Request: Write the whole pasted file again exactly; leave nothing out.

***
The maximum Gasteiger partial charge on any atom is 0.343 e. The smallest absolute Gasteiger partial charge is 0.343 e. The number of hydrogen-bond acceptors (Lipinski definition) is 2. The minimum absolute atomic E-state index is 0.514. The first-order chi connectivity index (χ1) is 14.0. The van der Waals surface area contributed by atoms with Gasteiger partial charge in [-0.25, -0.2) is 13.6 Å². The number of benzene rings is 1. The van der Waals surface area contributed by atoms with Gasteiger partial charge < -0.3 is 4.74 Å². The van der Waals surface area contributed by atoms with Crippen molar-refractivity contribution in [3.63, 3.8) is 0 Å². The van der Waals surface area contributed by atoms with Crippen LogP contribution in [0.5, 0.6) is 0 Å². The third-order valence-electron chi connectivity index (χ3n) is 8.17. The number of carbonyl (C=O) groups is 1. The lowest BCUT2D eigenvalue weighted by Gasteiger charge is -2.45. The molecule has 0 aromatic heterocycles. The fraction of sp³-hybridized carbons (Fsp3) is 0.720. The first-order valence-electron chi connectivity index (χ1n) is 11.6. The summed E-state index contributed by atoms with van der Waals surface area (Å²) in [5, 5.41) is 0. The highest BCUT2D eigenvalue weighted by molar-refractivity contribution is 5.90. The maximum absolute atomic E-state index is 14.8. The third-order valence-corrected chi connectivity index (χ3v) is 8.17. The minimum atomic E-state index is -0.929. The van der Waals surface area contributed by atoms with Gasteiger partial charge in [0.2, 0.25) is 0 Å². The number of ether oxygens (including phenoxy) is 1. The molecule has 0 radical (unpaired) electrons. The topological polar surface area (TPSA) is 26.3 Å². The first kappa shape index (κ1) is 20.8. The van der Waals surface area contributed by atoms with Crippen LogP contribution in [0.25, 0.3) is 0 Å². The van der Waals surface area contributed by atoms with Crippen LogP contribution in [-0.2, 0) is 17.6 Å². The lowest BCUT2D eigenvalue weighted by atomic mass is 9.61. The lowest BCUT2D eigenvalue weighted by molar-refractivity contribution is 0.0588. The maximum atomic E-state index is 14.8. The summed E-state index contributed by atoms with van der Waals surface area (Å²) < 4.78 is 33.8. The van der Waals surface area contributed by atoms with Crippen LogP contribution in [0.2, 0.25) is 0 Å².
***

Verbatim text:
The maximum Gasteiger partial charge on any atom is 0.343 e. The smallest absolute Gasteiger partial charge is 0.343 e. The number of hydrogen-bond acceptors (Lipinski definition) is 2. The minimum absolute atomic E-state index is 0.514. The first-order chi connectivity index (χ1) is 14.0. The van der Waals surface area contributed by atoms with Gasteiger partial charge in [-0.25, -0.2) is 13.6 Å². The number of benzene rings is 1. The van der Waals surface area contributed by atoms with Gasteiger partial charge < -0.3 is 4.74 Å². The van der Waals surface area contributed by atoms with Crippen molar-refractivity contribution in [3.63, 3.8) is 0 Å². The van der Waals surface area contributed by atoms with Crippen LogP contribution in [0.5, 0.6) is 0 Å². The third-order valence-electron chi connectivity index (χ3n) is 8.17. The number of carbonyl (C=O) groups is 1. The lowest BCUT2D eigenvalue weighted by Gasteiger charge is -2.45. The molecule has 0 aromatic heterocycles. The fraction of sp³-hybridized carbons (Fsp3) is 0.720. The first-order valence-electron chi connectivity index (χ1n) is 11.6. The summed E-state index contributed by atoms with van der Waals surface area (Å²) in [5, 5.41) is 0. The highest BCUT2D eigenvalue weighted by molar-refractivity contribution is 5.90. The maximum absolute atomic E-state index is 14.8. The third-order valence-corrected chi connectivity index (χ3v) is 8.17. The minimum atomic E-state index is -0.929. The van der Waals surface area contributed by atoms with Gasteiger partial charge in [0.2, 0.25) is 0 Å². The number of ether oxygens (including phenoxy) is 1. The molecule has 0 radical (unpaired) electrons. The topological polar surface area (TPSA) is 26.3 Å². The first kappa shape index (κ1) is 20.8. The van der Waals surface area contributed by atoms with Crippen LogP contribution in [0.25, 0.3) is 0 Å². The van der Waals surface area contributed by atoms with Crippen LogP contribution in [-0.2, 0) is 17.6 Å². The lowest BCUT2D eigenvalue weighted by atomic mass is 9.61. The lowest BCUT2D eigenvalue weighted by molar-refractivity contribution is 0.0588. The maximum atomic E-state index is 14.8. The summed E-state index contributed by atoms with van der Waals surface area (Å²) < 4.78 is 33.8. The van der Waals surface area contributed by atoms with Crippen LogP contribution in [0.2, 0.25) is 0 Å².